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Sat 31 Mar 2007 12:00 AM

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Cement shortage affects Bahrain

Calls for a cement plant to be built are being made as sites struggle to obtain material from neighbouring Saudi Arabia.

An acute shortage of cement in Bahrain is affecting work on construction sites.

The shortage is believed to have been caused by a breakdown at a plant in Saudi Arabia, coupled with difficult trade relations between the two countries.

This has led to calls being made for a cement plant to be built in Bahrain in order to reduce the country's dependence on imported materials.

"One contractor has reported a shortage of cement due to a breakdown of a plant in Saudi Arabia. We are suffering from this shortage. It hasn't got so critical that we have had to stop work completely on sites, but we have had to cancel some concrete pours," said Michael Lawrence, director of real estate, Abu Dhabi Investment House (ADIH), which is developing The Lagoon Bahrain.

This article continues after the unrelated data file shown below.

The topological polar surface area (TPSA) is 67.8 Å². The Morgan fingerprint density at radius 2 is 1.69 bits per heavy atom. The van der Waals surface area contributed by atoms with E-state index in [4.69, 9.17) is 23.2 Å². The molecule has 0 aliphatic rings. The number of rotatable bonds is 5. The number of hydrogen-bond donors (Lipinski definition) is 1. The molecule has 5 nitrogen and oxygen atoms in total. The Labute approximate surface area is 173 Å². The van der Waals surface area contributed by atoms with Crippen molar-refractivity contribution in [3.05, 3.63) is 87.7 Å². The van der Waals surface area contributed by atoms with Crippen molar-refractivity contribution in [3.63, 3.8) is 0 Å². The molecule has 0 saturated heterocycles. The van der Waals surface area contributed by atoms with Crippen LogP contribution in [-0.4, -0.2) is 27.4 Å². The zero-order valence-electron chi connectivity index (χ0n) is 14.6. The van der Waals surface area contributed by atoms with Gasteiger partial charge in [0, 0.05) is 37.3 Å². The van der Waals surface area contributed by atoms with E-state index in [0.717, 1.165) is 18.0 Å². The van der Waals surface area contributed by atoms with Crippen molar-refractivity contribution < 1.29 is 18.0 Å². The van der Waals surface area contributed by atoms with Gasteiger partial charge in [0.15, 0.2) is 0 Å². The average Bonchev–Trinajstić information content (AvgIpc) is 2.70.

"It has not yet got to the stage where we will be unable to recover from the lost time. I have heard reports that the plant has actually been repaired now."

Mohammed Jawad, manager of cement suppliers Bahrain Quarry, said that much of the problem may stem from problematic trade relations with Saudi Arabia.

"The cement imports are controlled by high-positioned people in Saudi Arabia, they make the rules. There is an agreement that you can only buy very large packages of cement each year. In Bahrain, the small contractors do not have the money to afford these amounts in one-off contracts, so agreements with Saudi Arabia are very difficult."

Jawad, who is now being forced to import cement from Ukraine, added that it is vital that a cement plant is established in Bahrain. "Of course it would be better to manufacture cement in Bahrain. There would be no need then to import. We are in terrible need for cement in Bahrain. The problem is leading to high prices and work is stopping on some projects."

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